This past Saturday, I visited Gloucester, Massachusetts. While there, I didn’t duck into the Cape Ann Historical museum, didn’t check out the docks where the fishermen hang or any quant little art galleries. Instead, I searched with my friend for about 2.5 hours in the cold, armed with a little yellow and black GPS device, for a hidden treasure.
The activity, for the unfamiliar, is called geocaching and it’s worth experiencing for yourself. The short of how it works is this: 1. before doing anything, you must purchase a GPS unit for some obscene amount of money 2. upon receiving said device, sign up for the official geocaching website on which you can search for caches in your neck of the woods or elsewhere (These caches, created by fellow geocachers, are located all over the world. Seriously, have a look) 3. once you’ve decided on one in particular, set off on your journey 4. upon locating the cache — which usually is composed of trinkets (think Tupperware, playing cards, stuffed animal, perhaps) —the website advises you to both add something and take something for yourself.
So there we were in Gloucester, passing by all that city had to offer to go find — well, what we were going to find, we didn’t know for sure. The GPS device was directing us away from the city’s center and soon we were rummaging through sleepy neighborhoods. A few times, the trail seemed to call for us to cut through people’s backyards. But we quickly figured out that a good geocacher discovers creative ways of getting around such obstacles and avoiding muggles (as our host geocacher had put it online), such as walking a street up and then cutting back. About halfway through our journey, my friend and I came to a giant rock which provided an expansive view of the city and water below. Standing atop this rock, the thought crossed my mind that the folks who were responsible for this cache may have envisioned their cache-hunt as something of a romantic hike. By contrast, they also could have planned it with the intention of leading their hunters right into a mugger’s trap. Personally, I was rooting for the former in our case.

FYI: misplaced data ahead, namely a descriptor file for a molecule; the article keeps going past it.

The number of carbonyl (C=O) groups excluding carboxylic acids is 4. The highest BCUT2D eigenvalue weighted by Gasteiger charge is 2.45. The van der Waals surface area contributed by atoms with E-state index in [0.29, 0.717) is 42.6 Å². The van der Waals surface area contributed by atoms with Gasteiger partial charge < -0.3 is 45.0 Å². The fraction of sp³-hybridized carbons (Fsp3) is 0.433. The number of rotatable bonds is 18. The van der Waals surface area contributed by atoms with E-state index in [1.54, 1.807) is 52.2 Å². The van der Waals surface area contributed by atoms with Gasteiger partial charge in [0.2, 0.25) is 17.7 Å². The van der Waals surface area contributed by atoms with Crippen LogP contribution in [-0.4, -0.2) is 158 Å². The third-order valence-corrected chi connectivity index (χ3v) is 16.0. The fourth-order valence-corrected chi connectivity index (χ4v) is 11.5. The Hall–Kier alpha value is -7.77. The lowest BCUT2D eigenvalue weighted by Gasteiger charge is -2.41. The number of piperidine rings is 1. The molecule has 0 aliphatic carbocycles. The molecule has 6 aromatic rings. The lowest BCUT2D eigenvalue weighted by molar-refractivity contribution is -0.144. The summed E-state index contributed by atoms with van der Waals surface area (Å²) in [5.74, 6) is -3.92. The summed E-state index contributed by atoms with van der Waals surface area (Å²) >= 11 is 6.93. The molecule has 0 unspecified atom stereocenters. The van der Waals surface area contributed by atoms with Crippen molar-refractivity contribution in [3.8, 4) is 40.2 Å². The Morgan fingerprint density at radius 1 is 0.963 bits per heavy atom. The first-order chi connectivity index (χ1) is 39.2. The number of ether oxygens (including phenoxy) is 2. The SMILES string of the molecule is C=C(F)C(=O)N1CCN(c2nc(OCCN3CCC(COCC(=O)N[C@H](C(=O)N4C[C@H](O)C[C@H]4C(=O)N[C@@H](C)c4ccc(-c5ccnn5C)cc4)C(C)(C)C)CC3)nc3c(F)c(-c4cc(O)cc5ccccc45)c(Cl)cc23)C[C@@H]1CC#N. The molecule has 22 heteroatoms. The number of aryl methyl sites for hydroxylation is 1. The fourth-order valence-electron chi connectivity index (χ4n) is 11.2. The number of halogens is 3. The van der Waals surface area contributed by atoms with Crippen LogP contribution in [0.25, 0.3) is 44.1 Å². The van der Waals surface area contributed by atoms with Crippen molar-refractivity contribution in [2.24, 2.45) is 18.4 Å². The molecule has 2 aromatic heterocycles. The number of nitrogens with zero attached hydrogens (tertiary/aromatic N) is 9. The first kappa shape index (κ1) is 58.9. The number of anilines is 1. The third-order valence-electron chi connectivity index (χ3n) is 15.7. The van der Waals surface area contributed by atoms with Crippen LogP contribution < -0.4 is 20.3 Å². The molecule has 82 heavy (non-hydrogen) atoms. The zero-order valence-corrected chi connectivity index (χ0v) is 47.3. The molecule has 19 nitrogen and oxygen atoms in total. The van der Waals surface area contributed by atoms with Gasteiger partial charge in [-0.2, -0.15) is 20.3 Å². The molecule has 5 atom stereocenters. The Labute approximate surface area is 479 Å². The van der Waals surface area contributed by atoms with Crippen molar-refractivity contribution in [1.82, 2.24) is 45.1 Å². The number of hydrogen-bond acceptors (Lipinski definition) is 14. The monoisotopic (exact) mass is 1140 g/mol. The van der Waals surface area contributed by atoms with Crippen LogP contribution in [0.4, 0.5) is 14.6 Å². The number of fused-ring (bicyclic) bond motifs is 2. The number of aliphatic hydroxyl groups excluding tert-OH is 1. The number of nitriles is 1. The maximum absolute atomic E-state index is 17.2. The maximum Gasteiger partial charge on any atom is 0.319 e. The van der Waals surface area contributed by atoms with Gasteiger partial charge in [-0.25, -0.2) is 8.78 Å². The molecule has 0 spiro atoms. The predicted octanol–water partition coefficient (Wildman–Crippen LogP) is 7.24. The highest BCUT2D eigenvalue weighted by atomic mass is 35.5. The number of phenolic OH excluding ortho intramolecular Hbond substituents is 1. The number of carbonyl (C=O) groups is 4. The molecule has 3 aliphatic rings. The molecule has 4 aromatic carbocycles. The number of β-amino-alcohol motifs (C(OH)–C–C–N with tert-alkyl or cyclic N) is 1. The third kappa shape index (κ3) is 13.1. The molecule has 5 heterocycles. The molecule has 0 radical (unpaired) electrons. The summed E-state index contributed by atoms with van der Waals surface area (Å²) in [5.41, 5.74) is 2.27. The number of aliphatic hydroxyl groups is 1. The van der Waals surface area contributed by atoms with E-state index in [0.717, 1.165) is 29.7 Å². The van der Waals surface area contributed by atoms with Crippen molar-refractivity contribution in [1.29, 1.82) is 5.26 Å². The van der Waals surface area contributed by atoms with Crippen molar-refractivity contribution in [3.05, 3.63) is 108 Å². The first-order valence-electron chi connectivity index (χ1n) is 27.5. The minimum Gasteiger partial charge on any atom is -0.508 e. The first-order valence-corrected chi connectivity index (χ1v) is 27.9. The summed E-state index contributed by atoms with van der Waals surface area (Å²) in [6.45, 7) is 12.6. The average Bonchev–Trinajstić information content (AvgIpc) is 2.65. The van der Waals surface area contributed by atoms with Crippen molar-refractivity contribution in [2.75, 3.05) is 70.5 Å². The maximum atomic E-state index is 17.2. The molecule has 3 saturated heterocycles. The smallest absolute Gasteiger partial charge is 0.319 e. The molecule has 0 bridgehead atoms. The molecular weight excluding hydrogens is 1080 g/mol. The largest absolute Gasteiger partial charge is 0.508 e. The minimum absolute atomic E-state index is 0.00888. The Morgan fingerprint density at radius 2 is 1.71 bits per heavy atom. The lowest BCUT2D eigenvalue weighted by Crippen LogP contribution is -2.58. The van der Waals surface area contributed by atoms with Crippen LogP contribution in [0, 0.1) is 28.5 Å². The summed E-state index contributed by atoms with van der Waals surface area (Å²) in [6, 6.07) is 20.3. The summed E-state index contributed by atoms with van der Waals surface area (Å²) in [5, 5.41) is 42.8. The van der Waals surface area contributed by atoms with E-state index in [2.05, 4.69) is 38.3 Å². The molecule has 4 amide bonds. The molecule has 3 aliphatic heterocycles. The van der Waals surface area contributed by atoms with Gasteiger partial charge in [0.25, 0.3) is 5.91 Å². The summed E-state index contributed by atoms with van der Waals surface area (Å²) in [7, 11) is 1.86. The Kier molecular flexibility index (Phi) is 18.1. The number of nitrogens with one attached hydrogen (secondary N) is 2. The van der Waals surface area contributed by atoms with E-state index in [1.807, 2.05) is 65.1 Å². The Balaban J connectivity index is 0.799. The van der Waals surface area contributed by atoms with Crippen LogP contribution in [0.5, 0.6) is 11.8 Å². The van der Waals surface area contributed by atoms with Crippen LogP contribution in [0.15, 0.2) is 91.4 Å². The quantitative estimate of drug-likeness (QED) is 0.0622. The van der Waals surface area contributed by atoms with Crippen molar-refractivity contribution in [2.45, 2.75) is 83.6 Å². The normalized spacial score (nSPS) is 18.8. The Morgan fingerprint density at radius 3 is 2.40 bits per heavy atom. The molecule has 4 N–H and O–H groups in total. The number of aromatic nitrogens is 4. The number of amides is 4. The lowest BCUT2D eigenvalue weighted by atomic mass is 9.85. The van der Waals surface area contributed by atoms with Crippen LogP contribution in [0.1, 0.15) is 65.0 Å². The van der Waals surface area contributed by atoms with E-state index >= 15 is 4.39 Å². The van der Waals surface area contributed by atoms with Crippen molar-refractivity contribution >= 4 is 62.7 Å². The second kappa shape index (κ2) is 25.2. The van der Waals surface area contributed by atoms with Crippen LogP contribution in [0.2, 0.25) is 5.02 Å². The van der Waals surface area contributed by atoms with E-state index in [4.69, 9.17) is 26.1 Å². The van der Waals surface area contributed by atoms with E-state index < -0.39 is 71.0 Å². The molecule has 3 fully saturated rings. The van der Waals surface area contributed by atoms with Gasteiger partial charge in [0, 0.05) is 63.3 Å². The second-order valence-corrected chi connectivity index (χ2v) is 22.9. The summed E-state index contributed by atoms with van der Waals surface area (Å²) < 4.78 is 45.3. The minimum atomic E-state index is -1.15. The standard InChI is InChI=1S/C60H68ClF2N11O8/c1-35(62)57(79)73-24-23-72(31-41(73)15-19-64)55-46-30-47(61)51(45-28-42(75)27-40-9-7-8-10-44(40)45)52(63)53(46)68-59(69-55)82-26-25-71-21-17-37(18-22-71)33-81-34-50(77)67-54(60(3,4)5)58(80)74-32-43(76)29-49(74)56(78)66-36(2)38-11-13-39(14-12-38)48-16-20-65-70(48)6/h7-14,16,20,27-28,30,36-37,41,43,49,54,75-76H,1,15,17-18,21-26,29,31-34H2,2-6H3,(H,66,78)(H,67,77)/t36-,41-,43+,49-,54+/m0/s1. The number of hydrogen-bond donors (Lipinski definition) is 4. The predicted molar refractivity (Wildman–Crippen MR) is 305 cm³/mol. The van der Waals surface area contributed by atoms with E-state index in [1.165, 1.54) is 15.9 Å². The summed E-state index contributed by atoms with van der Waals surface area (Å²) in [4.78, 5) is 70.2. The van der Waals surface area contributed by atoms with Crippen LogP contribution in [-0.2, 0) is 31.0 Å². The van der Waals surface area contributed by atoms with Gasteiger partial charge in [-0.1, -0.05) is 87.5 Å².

At some point, I realized the two of us had wandered pretty far from the city’s center — neither she nor I, I should say, has had much experience with Gloucester. Luckily, there finally came a clue of sorts. Cut into the brush up ahead was what looked like a seldom taken path. After studying the GPS, we decided this path was going to lead us to our final destination.
Entering the woods, we eventually found ourselves in some sort of magnificent quarry. Its beauty came from its solitariness. No tourist, my friend declared, would ever venture to this place. How could he/she know it was here, she reasoned. We continued to pat ourselves on the back for taking the path less traveled for a few more minutes; that is, until, we spotted a car on a HIGHWAY up ahead. Off the beaten path, my ass.
Looking down at the GPS, it was clear that our cache was somewhere beyond the road in the brush behind and that this highway would have to be traversed. The trouble was that there was a tall fence to be scaled and oh yes, the bloody road, which was buzzing and whirring with passing cars. It was also getting dark. Venturing off the path to get a better look, my friend suddenly turned to me and said it might be a good idea to abandon our search and perhaps, come back another time. I was in the adventurous spirit, though. Staring off into the distance — imagining myself Vasco da Gama or something — I took my time with the response. It was after 30 seconds of silence had passed between us that I realized I was both hungry and cold. With a dramatic sigh, I turned to go back toward civilization. Somewhere back in town was a Miller Light and a plate full of food with my name on it.